For nations contemplating striking their own sensitive deals with Trump, such as North Korea, the withdrawal will increase suspicions that they cannot expect lasting U.S. fidelity to international agreements it signs. Yet nations like Israel and Saudi Arabia that loathed the deal are likely to see it as a sign the United States is returning to a more skeptical, less trusting approach to dealing with adversaries.

Former President Barack Obama, whose administration negotiated the deal, called the Trump decision “misguided.” He added that “the consistent flouting of agreements that our country is a party to risks eroding America’s credibility and puts us at odds with the world’s major powers.”

Trump, who repeatedly criticized the accord during his presidential campaign, said Tuesday that documents recently released by Israeli Prime Minister Benjamin Netanyahu showed Iran had attempted to develop a nuclear bomb in the previous decade, especially before 2003. Although Trump gave no explicit evidence that Iran violated the deal, he said Iran had clearly lied in the past and could not be trusted.

Iran has denied ever pursuing nuclear arms.

The Associated Press

Like us on Facebook and follow us on Twitter.

Just Posted

Kelowna residents to honour the dead with walk of memories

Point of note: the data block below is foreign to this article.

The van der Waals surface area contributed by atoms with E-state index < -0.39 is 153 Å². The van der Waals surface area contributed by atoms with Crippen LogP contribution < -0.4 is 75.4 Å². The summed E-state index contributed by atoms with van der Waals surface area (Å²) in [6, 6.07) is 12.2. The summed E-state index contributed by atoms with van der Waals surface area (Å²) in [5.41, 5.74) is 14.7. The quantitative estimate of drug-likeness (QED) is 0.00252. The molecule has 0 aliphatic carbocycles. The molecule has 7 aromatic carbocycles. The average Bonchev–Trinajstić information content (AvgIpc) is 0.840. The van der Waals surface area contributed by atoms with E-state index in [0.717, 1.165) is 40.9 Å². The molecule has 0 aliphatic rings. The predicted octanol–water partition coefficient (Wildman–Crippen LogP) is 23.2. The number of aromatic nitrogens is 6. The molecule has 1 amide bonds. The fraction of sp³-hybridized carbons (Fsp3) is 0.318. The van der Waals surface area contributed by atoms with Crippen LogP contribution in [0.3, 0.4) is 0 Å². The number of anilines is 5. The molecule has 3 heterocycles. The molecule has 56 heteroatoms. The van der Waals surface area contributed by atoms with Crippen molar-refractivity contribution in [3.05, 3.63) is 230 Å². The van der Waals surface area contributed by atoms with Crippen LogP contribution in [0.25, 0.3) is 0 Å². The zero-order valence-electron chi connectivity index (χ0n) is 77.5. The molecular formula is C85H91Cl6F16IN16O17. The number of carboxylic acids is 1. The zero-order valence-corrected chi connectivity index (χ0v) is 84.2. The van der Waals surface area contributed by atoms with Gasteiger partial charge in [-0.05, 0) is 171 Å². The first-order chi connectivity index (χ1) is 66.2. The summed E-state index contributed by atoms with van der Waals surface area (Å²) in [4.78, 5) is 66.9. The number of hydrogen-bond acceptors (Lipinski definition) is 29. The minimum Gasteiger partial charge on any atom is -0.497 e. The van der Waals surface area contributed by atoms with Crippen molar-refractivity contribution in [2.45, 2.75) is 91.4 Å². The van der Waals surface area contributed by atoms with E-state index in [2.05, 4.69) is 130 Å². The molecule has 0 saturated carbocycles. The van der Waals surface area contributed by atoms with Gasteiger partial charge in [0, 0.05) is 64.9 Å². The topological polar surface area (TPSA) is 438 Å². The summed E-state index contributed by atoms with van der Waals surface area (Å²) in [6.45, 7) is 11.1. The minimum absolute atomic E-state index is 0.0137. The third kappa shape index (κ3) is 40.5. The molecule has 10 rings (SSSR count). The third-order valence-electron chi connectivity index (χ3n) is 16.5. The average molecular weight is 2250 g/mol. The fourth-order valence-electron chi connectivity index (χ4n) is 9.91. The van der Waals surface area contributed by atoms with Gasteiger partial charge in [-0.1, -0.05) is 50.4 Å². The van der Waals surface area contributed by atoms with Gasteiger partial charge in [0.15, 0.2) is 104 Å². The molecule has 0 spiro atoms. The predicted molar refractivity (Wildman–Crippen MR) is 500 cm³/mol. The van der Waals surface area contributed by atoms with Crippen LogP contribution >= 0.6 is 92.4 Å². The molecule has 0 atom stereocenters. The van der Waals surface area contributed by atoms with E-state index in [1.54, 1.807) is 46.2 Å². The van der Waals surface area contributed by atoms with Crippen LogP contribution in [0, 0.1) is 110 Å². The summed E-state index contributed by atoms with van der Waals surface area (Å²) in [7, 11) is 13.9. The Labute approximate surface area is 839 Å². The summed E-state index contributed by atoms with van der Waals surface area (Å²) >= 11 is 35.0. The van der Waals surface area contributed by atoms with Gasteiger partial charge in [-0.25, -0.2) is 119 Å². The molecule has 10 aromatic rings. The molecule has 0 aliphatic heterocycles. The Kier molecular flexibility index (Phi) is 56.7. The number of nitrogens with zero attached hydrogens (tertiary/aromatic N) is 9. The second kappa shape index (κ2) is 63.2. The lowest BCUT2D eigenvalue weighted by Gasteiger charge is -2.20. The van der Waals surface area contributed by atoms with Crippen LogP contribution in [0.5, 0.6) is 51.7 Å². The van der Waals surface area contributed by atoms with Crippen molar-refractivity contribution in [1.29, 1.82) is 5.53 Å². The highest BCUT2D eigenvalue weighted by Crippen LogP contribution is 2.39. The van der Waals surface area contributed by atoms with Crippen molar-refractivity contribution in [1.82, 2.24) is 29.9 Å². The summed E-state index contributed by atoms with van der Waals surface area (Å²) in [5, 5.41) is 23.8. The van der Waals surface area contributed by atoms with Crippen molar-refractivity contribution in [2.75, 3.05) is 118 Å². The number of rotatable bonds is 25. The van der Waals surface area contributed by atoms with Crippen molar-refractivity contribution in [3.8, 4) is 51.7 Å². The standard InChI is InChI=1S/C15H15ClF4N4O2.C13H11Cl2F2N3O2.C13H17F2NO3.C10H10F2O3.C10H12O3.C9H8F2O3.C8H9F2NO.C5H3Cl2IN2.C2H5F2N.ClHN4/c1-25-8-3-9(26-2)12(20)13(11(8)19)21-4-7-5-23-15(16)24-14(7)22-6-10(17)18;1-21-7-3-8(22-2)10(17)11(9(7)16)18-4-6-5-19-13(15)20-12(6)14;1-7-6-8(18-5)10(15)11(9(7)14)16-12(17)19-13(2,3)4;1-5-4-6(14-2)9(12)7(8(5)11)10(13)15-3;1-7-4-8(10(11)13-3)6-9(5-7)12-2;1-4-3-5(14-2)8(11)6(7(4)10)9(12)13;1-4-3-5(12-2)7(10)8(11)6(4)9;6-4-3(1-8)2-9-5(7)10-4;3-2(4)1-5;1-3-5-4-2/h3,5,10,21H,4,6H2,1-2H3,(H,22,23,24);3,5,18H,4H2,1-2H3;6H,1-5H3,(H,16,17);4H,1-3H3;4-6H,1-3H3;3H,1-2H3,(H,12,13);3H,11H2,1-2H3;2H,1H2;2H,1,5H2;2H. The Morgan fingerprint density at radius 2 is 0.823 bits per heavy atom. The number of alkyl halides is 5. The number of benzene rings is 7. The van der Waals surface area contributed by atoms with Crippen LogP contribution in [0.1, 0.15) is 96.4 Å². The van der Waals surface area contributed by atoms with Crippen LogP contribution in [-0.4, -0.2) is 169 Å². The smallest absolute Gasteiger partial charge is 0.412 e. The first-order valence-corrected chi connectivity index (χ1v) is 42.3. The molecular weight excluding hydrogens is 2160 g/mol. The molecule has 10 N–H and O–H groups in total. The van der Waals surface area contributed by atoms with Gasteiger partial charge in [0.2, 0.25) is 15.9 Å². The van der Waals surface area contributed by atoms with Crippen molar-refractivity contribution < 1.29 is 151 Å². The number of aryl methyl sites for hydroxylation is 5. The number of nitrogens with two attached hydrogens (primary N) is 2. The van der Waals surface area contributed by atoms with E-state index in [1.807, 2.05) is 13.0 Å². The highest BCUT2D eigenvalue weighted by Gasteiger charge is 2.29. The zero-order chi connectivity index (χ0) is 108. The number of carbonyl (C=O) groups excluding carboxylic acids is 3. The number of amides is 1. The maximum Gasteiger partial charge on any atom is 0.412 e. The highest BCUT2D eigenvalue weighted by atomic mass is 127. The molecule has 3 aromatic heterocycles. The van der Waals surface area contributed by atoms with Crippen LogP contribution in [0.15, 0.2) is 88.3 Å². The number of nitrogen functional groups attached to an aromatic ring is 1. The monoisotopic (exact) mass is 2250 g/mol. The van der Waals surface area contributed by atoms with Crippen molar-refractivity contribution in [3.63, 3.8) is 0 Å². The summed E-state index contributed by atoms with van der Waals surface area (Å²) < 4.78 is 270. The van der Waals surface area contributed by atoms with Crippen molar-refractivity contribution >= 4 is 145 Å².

The walk will honour each phase of life

Update: Wildfire northwest of Kamloops jumps from 60 to 800 hectares

Ground crews and aircraft are responding to an estimated 800 hectare wildfire approximately 55 kilometers northwest of Kamloops, near the Deadman Vidette Road.

B.C. Interior flood risk diminishing

Snowmelt receding but rainfall impact remains a concern

Driver flees scene after colliding with pedestrian

Kelowna RCMP continue their investigation after a driver allegedly failed to remain at the scene

Plea to help find missing dog in Kelowna

Willow has been missing since Sunday near Dee Lake Resort

It’s official: Basran to seek second term as Kelowna’s mayor

Colin Basran said despite the success of first four years, there more to be done

B.C. pipeline goes ahead despite scrapped Pacific Northwest LNG

NEB approves amendment for $1.4-billion natural gas North Montney Mainline Project

Feds limit chinook fishery to help killer whale recovery

Chinook is main food source for only 76 southern residents killer whales left

B.C. mom who died just before daughter’s wedding wanted family to be happy: twin

Ann Wittenberg was pulled into the ocean while on a surf board in Tofino last weekend

Courtenay-Alberni MP calls for lifeguards at popular surf spot near Tofino

The Pacific Rim National Park Reserve is defending its decision to cancel the surf guard program.

Harvey Weinstein to surrender in sex misconduct probe: officials

Would be first criminal charge against Weinstein since scores of women came forward

Fuel truck crash closes B.C. highway, sends two to hospital

The Trans-Canada Highway on Vancouver Island is expected to be closed until Thursday evening

Study looking at declining mule deer population

Southern Interior mule deer project tracking deer movement and health

Media are not an arm of the police, Vice lawyer tells Supreme Court hearing

Ben Makuch challenges Ontario Court of Appeal ruling that he must give materials for stories to RCMP

Most Read